According to the Colombian military, the top commander of the Farc, Colombia’s largest rebel group, has died.
Manuel “Sureshot” Marulanda’s death had earlier been reported by a national news magazine on 26 March, after bombing raids by the Colombian air force.
No confirmation has been given by Farc sources. It’s not the first time Mr Marulanda’s death is rumoured, and so far it has been disproved each time.
In the same time, Colombian president, Alvaro Uribe, said some rebels were ready to surrender themselves and some key hostages.
Mr Uribe said he had received “calls” from Farc leaders, who told him that they were ready to hand over hostages, including former presidential candidate Ingrid Betancourt. They also said they were ready to leave the guerrilla force, if their freedom could be guaranteed.
But the president added that some commanders were determined to fight on. Mr Uribe’s popularity is riding high in Colombia, thanks to his hard-line campaign against the Farc.
About Mr Marulanda’s reported death, Alvaro Uribe remained cautious. He just said that the information came from sources that “have been serious, let’s wait.”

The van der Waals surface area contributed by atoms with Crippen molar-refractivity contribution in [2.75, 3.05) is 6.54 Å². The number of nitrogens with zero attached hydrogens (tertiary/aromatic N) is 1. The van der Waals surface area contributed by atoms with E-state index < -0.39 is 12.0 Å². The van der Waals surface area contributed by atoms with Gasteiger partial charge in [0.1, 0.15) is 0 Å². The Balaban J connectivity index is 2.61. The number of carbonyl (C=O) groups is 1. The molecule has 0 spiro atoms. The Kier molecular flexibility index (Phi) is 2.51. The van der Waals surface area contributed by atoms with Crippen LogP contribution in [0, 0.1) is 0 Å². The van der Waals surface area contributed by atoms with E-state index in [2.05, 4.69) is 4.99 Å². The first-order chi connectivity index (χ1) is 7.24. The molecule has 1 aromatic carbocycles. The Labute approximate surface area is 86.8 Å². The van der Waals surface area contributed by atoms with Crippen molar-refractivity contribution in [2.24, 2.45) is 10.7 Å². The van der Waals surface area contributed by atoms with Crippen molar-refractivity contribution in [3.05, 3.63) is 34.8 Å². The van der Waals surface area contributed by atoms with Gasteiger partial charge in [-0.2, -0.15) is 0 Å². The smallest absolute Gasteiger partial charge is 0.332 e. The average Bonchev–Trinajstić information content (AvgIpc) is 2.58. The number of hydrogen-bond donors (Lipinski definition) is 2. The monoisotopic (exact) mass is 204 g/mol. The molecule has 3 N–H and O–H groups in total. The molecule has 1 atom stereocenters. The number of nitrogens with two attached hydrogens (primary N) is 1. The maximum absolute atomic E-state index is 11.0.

To BBC correspondents, if Mr Marulanda’s death is confirmed, it could even lead to the end of the Farc.
Since its foundation in 1964, the revolutionary Armed Forces of Colombia has been led by Manuel Marulanda, whose real name is Pedro Antonio Marin.
‘The hardest blow’
Thought to be 78 years old, there have been persistent rumours of Mr Marulanda’s ill health, including evidence that suggested he had prostate cancer.
In a statement from the head of the Joint Chiefs of staff, Admiral David Rene Moreno, said that the way Mr Marulanda died was not confirmed yet.
He said that the area where Mr Marulanda was believed to have been staying has been targeted by three bombing raids by government forces, but not on the date he is reported to have died.
The version among the Farc rebels themselves was that their leader died from a heart attack, added Admiral Moreno. He also said that they have designated a political leader, known as Alfonso Cano (photo), as his successor.
“If they are going to say that the information we have is not correct, then let them prove it” he said.
“Whether Marulanda died in an air raid or of natural causes, this would be the hardest blow that this terrorist group has taken, since ‘Sureshot’ was the one who kept the criminal organisation united.”
To Jeremy McDermott, BBC’s correspondent in Bogota, the 44-year-old rebel movement is currently suffering its worst period yet, with two top commanders dead and others surrendered, such as Karina.
Farc holds scores of people hostage in jungle bases, including Ingrid Betancourt, abducted in 2002, during the presidential campaign.